The stone plaque under the window at right seems rather worn and I can’t quite make out what it is from my picture. It appears to have a shield of some sort on it and the listing text says it has the date 1655, though the warehouse, now flats was rebuilt around 1800. The building in the centre of the picture is also I think listed and dates from 1829, but only the river and High Street frontage are of any visual interest.

34h61: Ellermans Wilson Line Bishops Warehouse, 1983 – Old Town

18th June 2017

I took several pictures walking along the disused Hull Barnsley and West Riding Junction Railway and Dock Company (later it became the Hull & Barnsley) railway embankment which opened in 1885 which ran into Cannon St station, looking down onto the tightly packed terraces. Cannon St was Hull terminus of the Hull & Barnsley Railway, which was originally intended to run closer to the city centre to Charlotte St or Kingston Square, but the company ran out of money. It site on Cannon St is now occupied by the Motor Vehicle department of Hull College, and only some of its gates remain. The station closed in 1924 after the railway which had just been bought by its rival the NER ( North Eastern Railway) became part of the newly re-grouped LNER and all passenger services ran into Hull Paragon.

Although my contact sheets show the location Bridlington Avenue, a long and winding street that in part runs parallel to the former track, looking at maps from the era convinces me that these pictures were takin a little further north, looking down on the terraces off of Fleet St. This fits better with my contact sheet of the whole film which shows me before this photographing on Sculcoates Lane and afterwards going down Stepney Lane. Clinching the matter in the full size version above the rooftops at the left the dome of Beverley Rd Baths can be seen.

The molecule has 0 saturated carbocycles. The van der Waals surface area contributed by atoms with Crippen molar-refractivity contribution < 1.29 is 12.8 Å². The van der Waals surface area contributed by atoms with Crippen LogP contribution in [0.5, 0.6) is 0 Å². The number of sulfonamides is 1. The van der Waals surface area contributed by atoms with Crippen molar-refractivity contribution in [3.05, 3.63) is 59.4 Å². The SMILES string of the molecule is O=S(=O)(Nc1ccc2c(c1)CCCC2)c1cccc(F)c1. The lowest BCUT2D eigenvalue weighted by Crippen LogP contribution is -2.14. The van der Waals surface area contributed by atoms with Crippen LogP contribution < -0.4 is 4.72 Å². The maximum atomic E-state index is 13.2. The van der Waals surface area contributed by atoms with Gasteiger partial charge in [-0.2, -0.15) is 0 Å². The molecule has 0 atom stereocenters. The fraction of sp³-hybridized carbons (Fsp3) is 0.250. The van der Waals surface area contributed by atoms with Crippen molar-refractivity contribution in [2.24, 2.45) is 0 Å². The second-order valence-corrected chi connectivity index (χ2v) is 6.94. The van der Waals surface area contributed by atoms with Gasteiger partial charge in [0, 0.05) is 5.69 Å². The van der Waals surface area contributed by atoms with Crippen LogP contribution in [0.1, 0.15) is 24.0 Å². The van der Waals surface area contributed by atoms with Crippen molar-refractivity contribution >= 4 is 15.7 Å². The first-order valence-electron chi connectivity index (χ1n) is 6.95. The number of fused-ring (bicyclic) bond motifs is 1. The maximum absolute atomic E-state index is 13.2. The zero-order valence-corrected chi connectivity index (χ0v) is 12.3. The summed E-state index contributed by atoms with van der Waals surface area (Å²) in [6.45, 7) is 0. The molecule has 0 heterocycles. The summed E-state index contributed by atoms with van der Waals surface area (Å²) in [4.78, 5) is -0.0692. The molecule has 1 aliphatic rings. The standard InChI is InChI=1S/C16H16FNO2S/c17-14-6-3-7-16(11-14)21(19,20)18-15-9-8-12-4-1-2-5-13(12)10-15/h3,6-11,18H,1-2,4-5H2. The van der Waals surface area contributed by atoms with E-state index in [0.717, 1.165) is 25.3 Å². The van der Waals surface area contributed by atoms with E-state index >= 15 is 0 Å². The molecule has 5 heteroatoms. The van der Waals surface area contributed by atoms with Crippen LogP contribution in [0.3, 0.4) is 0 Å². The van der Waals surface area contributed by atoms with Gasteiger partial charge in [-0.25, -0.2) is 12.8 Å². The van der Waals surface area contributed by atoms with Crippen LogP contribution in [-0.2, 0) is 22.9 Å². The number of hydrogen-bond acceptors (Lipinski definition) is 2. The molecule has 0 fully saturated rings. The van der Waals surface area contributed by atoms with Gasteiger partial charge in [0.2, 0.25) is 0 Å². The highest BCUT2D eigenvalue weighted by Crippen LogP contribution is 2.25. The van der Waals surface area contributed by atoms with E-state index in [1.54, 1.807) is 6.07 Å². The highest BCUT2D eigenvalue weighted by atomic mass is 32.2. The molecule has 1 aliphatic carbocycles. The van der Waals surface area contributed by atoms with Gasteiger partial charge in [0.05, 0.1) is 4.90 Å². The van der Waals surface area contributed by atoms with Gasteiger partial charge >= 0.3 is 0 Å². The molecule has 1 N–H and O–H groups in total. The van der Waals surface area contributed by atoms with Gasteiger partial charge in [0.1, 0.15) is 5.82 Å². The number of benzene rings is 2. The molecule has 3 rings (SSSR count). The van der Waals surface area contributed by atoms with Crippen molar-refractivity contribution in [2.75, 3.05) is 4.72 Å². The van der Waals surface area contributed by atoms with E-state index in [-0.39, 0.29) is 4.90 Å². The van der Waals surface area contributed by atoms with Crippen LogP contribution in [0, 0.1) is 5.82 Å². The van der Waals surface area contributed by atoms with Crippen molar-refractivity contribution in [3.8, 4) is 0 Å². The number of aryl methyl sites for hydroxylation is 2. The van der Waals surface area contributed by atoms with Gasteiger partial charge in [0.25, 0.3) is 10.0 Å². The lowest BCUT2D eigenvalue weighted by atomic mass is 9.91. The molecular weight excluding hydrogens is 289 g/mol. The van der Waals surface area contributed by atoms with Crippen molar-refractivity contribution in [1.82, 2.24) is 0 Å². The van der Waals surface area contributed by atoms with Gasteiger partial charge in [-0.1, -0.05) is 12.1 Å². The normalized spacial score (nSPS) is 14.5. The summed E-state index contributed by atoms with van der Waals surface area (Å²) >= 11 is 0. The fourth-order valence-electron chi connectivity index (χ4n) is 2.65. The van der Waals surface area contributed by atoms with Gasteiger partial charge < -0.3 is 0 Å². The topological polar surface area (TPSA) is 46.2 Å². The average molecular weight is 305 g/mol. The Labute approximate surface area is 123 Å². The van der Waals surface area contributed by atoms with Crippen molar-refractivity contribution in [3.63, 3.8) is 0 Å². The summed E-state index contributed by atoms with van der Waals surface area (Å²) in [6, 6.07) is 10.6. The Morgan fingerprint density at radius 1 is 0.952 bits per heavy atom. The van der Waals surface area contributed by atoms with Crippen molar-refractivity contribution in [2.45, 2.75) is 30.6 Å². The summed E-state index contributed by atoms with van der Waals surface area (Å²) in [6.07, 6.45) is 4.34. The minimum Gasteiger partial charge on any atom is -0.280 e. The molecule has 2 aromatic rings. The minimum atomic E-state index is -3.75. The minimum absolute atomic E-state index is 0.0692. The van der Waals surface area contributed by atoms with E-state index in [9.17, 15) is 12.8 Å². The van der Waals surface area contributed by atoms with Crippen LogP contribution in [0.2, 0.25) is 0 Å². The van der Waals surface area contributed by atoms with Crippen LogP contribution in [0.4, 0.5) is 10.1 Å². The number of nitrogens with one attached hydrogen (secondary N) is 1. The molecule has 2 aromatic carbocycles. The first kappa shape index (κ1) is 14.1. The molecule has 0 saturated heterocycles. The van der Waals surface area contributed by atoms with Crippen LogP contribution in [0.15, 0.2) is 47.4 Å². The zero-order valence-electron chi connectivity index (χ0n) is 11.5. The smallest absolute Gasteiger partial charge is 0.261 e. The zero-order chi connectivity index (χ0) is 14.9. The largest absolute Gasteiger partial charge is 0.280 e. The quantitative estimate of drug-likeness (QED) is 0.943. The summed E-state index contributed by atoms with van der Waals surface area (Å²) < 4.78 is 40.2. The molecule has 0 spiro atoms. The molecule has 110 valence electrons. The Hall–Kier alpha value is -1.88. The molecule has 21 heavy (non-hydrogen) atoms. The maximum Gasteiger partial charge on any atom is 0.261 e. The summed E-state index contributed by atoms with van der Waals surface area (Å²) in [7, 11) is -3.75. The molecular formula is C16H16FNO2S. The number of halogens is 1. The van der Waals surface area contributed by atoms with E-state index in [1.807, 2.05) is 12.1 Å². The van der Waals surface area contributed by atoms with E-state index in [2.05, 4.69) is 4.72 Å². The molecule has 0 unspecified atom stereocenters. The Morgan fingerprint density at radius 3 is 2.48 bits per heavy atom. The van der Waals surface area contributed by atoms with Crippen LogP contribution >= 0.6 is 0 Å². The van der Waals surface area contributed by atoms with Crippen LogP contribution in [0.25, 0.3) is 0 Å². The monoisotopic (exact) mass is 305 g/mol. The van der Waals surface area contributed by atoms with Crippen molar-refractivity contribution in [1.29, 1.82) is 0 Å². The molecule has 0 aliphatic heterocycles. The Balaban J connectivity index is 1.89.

This was clearly a densely packed area about to be cleared, with virtually all properties empty and nothing that was there then remains. This and the few other pictures give a good impression of the dense packing of houses with the terrace system with each house having a small yard with an outside lavatory. A narrow alley in the middle of this picture led to the back gates to these yards. A second picture (click ‘Next’) shows the view from just a few feet to the right.

34i11: Fleet St and terraces from the Hull & Barnsley embankment, 1983 – Beverley Rd

34i26: Fleet St and terraces from the Hull & Barnsley embankment, 1983 – Beverley Rd

19th June 2017

Another picture from the disused Hull & Barnsley embankment, looking down along one of the terraces to Fleet St. Around half the houses in the terrace are already emptied and their ground floor bay windows covered with corrugated iron to prevent squatting.